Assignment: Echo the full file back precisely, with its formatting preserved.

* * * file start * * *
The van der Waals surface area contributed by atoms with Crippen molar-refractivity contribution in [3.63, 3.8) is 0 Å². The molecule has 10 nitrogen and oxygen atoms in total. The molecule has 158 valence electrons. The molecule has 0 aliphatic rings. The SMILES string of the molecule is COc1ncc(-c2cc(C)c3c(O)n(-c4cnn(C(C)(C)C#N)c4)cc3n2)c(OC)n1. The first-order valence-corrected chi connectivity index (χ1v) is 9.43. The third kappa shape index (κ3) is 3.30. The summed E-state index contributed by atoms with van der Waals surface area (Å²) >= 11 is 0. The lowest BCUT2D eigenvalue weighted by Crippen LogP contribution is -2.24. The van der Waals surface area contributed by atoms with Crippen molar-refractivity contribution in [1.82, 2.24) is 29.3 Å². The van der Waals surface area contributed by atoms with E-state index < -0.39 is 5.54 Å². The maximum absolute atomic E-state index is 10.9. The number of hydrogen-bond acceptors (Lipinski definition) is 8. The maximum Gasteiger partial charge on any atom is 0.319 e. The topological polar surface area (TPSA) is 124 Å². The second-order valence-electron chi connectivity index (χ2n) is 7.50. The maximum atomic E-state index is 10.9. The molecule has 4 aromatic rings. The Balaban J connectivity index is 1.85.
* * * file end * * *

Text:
The van der Waals surface area contributed by atoms with Crippen molar-refractivity contribution in [3.63, 3.8) is 0 Å². The molecule has 10 nitrogen and oxygen atoms in total. The molecule has 158 valence electrons. The molecule has 0 aliphatic rings. The SMILES string of the molecule is COc1ncc(-c2cc(C)c3c(O)n(-c4cnn(C(C)(C)C#N)c4)cc3n2)c(OC)n1. The first-order valence-corrected chi connectivity index (χ1v) is 9.43. The third kappa shape index (κ3) is 3.30. The summed E-state index contributed by atoms with van der Waals surface area (Å²) >= 11 is 0. The lowest BCUT2D eigenvalue weighted by Crippen LogP contribution is -2.24. The van der Waals surface area contributed by atoms with Crippen molar-refractivity contribution in [1.82, 2.24) is 29.3 Å². The van der Waals surface area contributed by atoms with E-state index < -0.39 is 5.54 Å². The maximum absolute atomic E-state index is 10.9. The number of hydrogen-bond acceptors (Lipinski definition) is 8. The maximum Gasteiger partial charge on any atom is 0.319 e. The topological polar surface area (TPSA) is 124 Å². The second-order valence-electron chi connectivity index (χ2n) is 7.50. The maximum atomic E-state index is 10.9. The molecule has 4 aromatic rings. The Balaban J connectivity index is 1.85.